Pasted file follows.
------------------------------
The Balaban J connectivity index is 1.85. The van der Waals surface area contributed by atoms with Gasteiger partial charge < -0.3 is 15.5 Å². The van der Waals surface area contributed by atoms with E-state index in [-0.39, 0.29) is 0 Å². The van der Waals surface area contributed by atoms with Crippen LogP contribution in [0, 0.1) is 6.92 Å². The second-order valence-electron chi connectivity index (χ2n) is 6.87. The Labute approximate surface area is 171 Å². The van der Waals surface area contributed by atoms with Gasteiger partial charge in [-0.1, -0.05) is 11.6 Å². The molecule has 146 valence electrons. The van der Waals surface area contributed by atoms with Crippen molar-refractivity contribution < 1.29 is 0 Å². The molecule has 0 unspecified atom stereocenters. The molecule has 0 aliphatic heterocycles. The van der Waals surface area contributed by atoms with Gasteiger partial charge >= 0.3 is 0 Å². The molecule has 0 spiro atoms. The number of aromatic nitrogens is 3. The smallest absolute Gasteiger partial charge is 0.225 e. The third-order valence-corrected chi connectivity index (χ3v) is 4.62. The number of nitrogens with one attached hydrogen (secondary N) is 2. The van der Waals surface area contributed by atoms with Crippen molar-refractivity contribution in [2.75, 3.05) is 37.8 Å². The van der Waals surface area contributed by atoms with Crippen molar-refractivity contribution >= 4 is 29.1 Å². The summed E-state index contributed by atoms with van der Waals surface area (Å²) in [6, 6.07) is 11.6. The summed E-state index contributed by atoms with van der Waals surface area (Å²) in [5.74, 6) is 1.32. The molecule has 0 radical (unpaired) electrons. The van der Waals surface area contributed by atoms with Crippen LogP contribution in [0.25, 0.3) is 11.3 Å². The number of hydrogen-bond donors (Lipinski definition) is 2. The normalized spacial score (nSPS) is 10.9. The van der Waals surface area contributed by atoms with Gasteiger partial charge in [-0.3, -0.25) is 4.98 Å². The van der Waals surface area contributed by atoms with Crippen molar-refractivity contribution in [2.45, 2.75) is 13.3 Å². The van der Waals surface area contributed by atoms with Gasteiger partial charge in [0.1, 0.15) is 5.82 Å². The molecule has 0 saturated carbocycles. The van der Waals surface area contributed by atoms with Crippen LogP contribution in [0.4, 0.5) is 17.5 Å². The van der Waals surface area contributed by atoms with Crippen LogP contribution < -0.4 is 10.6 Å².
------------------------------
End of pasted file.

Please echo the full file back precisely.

The Balaban J connectivity index is 1.85. The van der Waals surface area contributed by atoms with Gasteiger partial charge < -0.3 is 15.5 Å². The van der Waals surface area contributed by atoms with E-state index in [-0.39, 0.29) is 0 Å². The van der Waals surface area contributed by atoms with Crippen LogP contribution in [0, 0.1) is 6.92 Å². The second-order valence-electron chi connectivity index (χ2n) is 6.87. The Labute approximate surface area is 171 Å². The van der Waals surface area contributed by atoms with Gasteiger partial charge in [-0.1, -0.05) is 11.6 Å². The molecule has 146 valence electrons. The van der Waals surface area contributed by atoms with Crippen molar-refractivity contribution < 1.29 is 0 Å². The molecule has 0 unspecified atom stereocenters. The molecule has 0 aliphatic heterocycles. The van der Waals surface area contributed by atoms with Gasteiger partial charge >= 0.3 is 0 Å². The molecule has 0 spiro atoms. The number of aromatic nitrogens is 3. The smallest absolute Gasteiger partial charge is 0.225 e. The third-order valence-corrected chi connectivity index (χ3v) is 4.62. The number of nitrogens with one attached hydrogen (secondary N) is 2. The van der Waals surface area contributed by atoms with Crippen molar-refractivity contribution in [2.75, 3.05) is 37.8 Å². The van der Waals surface area contributed by atoms with Crippen molar-refractivity contribution >= 4 is 29.1 Å². The summed E-state index contributed by atoms with van der Waals surface area (Å²) in [6, 6.07) is 11.6. The summed E-state index contributed by atoms with van der Waals surface area (Å²) in [5.74, 6) is 1.32. The molecule has 0 radical (unpaired) electrons. The van der Waals surface area contributed by atoms with Crippen LogP contribution in [0.25, 0.3) is 11.3 Å². The number of hydrogen-bond donors (Lipinski definition) is 2. The normalized spacial score (nSPS) is 10.9. The van der Waals surface area contributed by atoms with Gasteiger partial charge in [-0.3, -0.25) is 4.98 Å². The van der Waals surface area contributed by atoms with Crippen molar-refractivity contribution in [2.45, 2.75) is 13.3 Å². The van der Waals surface area contributed by atoms with Gasteiger partial charge in [0.1, 0.15) is 5.82 Å². The molecule has 0 saturated carbocycles. The van der Waals surface area contributed by atoms with Crippen LogP contribution in [0.4, 0.5) is 17.5 Å². The van der Waals surface area contributed by atoms with Crippen LogP contribution < -0.4 is 10.6 Å².